All good advice to you above. Please see attached graphic showing the Equatorial Grid projected onto the celestial sphere which is that imaginary glass ball surrounding the Earth in which all stars are embedded.

For those of us involved with backyard astronomy it is probably sufficient to continue with that model and envision that the stars are stuck firmly in place in the glass and do not move relative to each other. It is the celestial sphere, or imaginary glass ball, that appears to rotate around the polar axis of the Earth.

Again not quite true but sufficient in the first instance.

Change your location to anywhere on the Equator, latitude = 00:00:00, longitude matters not.
Change the view of the sky such that you're looking Northwards (N)
Enable the Equatorial grid to be drawn.
(You should see a series of concentric circles in DEC increments and radial lines in RA units, all centred on the horizon in the middle of the display.)
Accelerate time to a comfortable rate and watch those RA radial lines turn slowly in an anti-clockwise direction.

You, Sir, are now watching the lines of celestial longitude rising or ascending in the east, or more colloquially, to your right. That is the origin of the confounding term RA or Right Ascension.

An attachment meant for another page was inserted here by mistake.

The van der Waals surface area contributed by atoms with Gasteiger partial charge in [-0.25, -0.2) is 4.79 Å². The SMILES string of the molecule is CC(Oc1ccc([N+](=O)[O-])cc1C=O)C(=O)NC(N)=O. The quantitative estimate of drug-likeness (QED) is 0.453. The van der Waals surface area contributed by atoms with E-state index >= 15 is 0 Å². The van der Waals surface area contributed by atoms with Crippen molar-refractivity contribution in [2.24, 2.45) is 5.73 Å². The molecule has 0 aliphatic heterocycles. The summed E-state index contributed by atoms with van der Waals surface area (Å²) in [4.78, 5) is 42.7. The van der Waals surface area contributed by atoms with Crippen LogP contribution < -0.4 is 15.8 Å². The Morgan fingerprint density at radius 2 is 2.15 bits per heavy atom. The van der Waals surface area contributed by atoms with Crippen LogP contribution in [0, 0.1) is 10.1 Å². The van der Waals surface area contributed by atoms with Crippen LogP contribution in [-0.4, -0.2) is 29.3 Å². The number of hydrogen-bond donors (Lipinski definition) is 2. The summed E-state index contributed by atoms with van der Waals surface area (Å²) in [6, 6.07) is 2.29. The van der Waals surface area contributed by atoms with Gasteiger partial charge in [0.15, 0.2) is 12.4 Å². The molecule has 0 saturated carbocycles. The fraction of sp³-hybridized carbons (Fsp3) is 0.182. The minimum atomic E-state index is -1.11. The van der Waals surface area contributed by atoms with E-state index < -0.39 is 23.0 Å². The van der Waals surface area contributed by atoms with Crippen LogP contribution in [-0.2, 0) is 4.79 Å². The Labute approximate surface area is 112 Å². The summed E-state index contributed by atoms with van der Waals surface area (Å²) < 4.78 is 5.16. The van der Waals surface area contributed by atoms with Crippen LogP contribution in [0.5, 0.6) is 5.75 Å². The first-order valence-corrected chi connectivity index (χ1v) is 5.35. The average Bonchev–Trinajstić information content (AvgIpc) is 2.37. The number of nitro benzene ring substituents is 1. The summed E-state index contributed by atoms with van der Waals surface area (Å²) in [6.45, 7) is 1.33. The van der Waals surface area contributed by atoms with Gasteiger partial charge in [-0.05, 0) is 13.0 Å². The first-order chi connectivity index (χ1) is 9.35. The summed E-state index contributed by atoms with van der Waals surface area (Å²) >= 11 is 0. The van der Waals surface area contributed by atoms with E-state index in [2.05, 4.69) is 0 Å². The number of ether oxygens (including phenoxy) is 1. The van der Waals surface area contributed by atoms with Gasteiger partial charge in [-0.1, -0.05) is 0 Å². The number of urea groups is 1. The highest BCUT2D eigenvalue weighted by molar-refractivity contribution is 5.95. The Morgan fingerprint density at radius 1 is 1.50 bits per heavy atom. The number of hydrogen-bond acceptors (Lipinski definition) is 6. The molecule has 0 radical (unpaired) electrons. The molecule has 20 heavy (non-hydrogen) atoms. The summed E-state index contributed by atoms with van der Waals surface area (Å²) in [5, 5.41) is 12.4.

When you're on the equator, looking north, the lines of celestial longitude will be seen ascending to your right. Cool huh?

Hoping this helps you as it did me when trying to figure out why these lines of celestial longitude were named as such.

(They could very well have been called Left Descension LOL!)

8. Re: Right Ascension Declination

One of the best descriptions of this topic is in "the stars, a new way to see them", by HA Rey. He goes into how the stars move through the night depending on the latitude of the viewer. Once you know that, you'll have a much better understanding of countless other topics, like weather, movement of the moon, and history. For example, ancient sailors found their way home with a tiny portable 1X Altaz solar telescope, the sextant. Even though those guys were living in an age when the world was flat, they were so brilliant they could see beyond the bias of the day. It's such a cool feeling, when learning one thing that may seem very dry spins off into much more fascinating topics.

9. Re: Right Ascension Declination

Video primers:

If you don't have Stellarium, both videos use it, and it's FREE. Get it.

Gary

Posting Permissions

• You may not post new threads
• You may not post replies
• You may not post attachments
• You may not edit your posts
•